Good Company

Good Company
Good Company

Friday, December 31, 2021

Friday Film" "Star Identification" (1942)

Celestial navigation depnds on knowing which stars you are looking at through the sextant . . .

Tuesday, December 21, 2021


I deny that this is an accurate portrait of me.

I don't have such nice boots.

Sunday, December 19, 2021

Sunday Ship History: U.S. Army Vietnam Riverine Operations 1966-1969

Interesting U.S. Army discussion of river operations at When a River Runs Through It: Riverine Operations in Contemporary Conflict:

The purpose of riverine operations may be to facilitate or prevent river traffic, or the river may be ancillary to the main purpose which is on the banks, not the river itself. Missions may include: naval combat; fire support; landing assault; mine and obstacle removal; reconnaissance; line of communication security; logistics support; ground force movement; line of communication interdiction; raids; patrolling; presence; piracy suppression; smuggling and contraband suppression; suppression of human trafficking (prostitution, slavery, illegal immigration); police support; fishing support; host nation training; vessel recovery; medical support/evacuation; humanitarian aid; and liaison with naval/ground units and local civilians. Trans-axial riverine operations may be categorized by the situations above and include most of the above missions. Historically, the U.S. Army has devoted more thought to crossing rivers than controlling them until confronted with the opportunity to exploit terrain for maneuver, advantage, and supply.


Waterways and population centers will be factors in future war. Frequently they will be collocated and will become operational key terrain. They won’t be just the Navy’s, Army’s, Air Force’s, or Marine Corps’ problem. They will affect all services and other departments, bureaus, and agencies of government. Riverine operations will be a part of future military actions and will be an Army problem. The best way to prepare for a future problem is through study, training, and equipment design and development.

Technology will not readily resolve the difficulties of future riverine operations. A major challenge will be developing the leadership that can function effectively in a joint or combined environment and understands the language, culture, employment, capabilities, and limitations of the sister services or international forces involved in riverine actions. Success in future riverine operations begins in the school house of today.(emphasis added)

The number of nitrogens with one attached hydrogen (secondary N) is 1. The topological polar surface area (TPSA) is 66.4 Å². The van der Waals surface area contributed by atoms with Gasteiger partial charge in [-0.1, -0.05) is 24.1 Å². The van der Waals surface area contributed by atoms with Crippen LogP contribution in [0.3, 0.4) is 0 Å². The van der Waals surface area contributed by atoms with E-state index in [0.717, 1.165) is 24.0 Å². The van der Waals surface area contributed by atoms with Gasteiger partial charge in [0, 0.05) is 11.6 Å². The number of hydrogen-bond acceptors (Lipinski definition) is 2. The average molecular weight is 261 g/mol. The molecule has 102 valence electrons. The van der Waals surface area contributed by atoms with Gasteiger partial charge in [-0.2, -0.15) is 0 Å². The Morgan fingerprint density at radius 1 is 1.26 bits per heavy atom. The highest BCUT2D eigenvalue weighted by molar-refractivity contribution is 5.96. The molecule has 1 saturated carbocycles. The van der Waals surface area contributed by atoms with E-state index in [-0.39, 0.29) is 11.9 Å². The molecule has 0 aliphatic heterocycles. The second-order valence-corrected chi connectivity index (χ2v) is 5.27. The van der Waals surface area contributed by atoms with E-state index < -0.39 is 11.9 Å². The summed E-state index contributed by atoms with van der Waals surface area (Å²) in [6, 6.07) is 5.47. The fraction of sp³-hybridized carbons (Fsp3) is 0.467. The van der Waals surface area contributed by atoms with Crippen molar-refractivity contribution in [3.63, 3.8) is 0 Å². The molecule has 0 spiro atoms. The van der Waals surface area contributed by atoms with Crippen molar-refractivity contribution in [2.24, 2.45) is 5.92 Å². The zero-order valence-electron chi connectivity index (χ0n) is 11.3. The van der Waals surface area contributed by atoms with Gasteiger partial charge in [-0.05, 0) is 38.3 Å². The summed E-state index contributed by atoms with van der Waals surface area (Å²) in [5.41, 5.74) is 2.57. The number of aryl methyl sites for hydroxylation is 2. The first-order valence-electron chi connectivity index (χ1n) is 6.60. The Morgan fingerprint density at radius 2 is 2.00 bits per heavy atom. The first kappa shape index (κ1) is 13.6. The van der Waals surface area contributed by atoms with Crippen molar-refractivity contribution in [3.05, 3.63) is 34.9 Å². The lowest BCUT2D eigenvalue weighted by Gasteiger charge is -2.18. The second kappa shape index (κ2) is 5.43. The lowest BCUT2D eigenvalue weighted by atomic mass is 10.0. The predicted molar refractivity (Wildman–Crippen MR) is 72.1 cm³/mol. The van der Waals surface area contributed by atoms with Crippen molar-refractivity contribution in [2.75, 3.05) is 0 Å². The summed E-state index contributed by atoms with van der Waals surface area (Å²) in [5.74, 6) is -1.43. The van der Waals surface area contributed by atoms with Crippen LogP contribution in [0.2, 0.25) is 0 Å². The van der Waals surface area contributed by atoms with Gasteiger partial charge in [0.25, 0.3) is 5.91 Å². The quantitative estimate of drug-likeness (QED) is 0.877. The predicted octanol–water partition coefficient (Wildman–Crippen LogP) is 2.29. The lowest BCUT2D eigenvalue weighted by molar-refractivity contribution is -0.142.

As is noted in the article, the U.S. has a long history of riverine operations dating back to the Revolutionary War. In places where virtually the only means of access to the interior of a contested land mass is via a river system, knowing that history and learning from it are vital for success of a necessary missions that cannot be accomplished by other means.

While the above- referenced article looks at such operations in the Iraq conflict, an earlier document looked at such operations during the Vietnam War, the most recent large scale such operations undertaken by the U.S. military.  That monograph is below, but can also be found at the Army History site. Other discussions of riverine  and inshore operations have been part of the Sunday Ship History series, see Operation Game Warden and Operation Market Time.

A reminder of how large rivers can carry fairly large ship is "With the Yangtze Patrol" (1938)

Sunday, December 12, 2021

Sunday Ship History: U.S. Navy Salvage Operations

The following document ties in with a previous look at the salvage operation that followed the attack on Pearl Harbor in December 1941 Sunday Ship History: After Pearl Harbor - Down but not out. The importance of recovering ships and equipment in the early days of U.S. involvement in WWII is noted there:

On October 25, 1944, at the seminal battle of Surigao Strait, the battleships USS Mississippi, USS Maryland, USS West Virginia, USS Tennessee, USS California and USS Pennsylvania "crossed the T" of a Japanese fleet in the last great surface ship engagement.

Of the six battleships of the U.S. Navy involved in the action, five had been either sunk or damaged during the Japanese attack on Pearl Harbor.

Salvage operations deserve a much longer look, and happily, the U.S. Navy's History and Heritage Command published a such a treatment in 2009, Mud, Muscle, and Miracles: Marine Salvage in the United States Navy by Captain Charles A. Bartholomew, USN and Commander William I. Milwee, Jr., USN (Ret.).

U.S. Navy Salvage History a... by lawofsea

You can also find this publication at the Internet Archive here.

Saturday, December 11, 2021

Saturday Is Old Radio Day - "The Virginia Beach Matter" from Yours Truly, Johnny Dollar - Edmond O'Brien (1950)

On Midrats 12 December 202 - Episode 611: Making the Case for Maritime Power with ADM Jamie Foggo, USN (Ret.)

Please join us at 5pm (EST) on 12 December 2021 for Midrats Episode 611: Making the Case for Maritime Power with ADM Jamie Foggo, USN (Ret.)

Just a cursory glance at any map will tell you the United States of America is a maritime nation whose economic power and national security is intimately linked to the sea.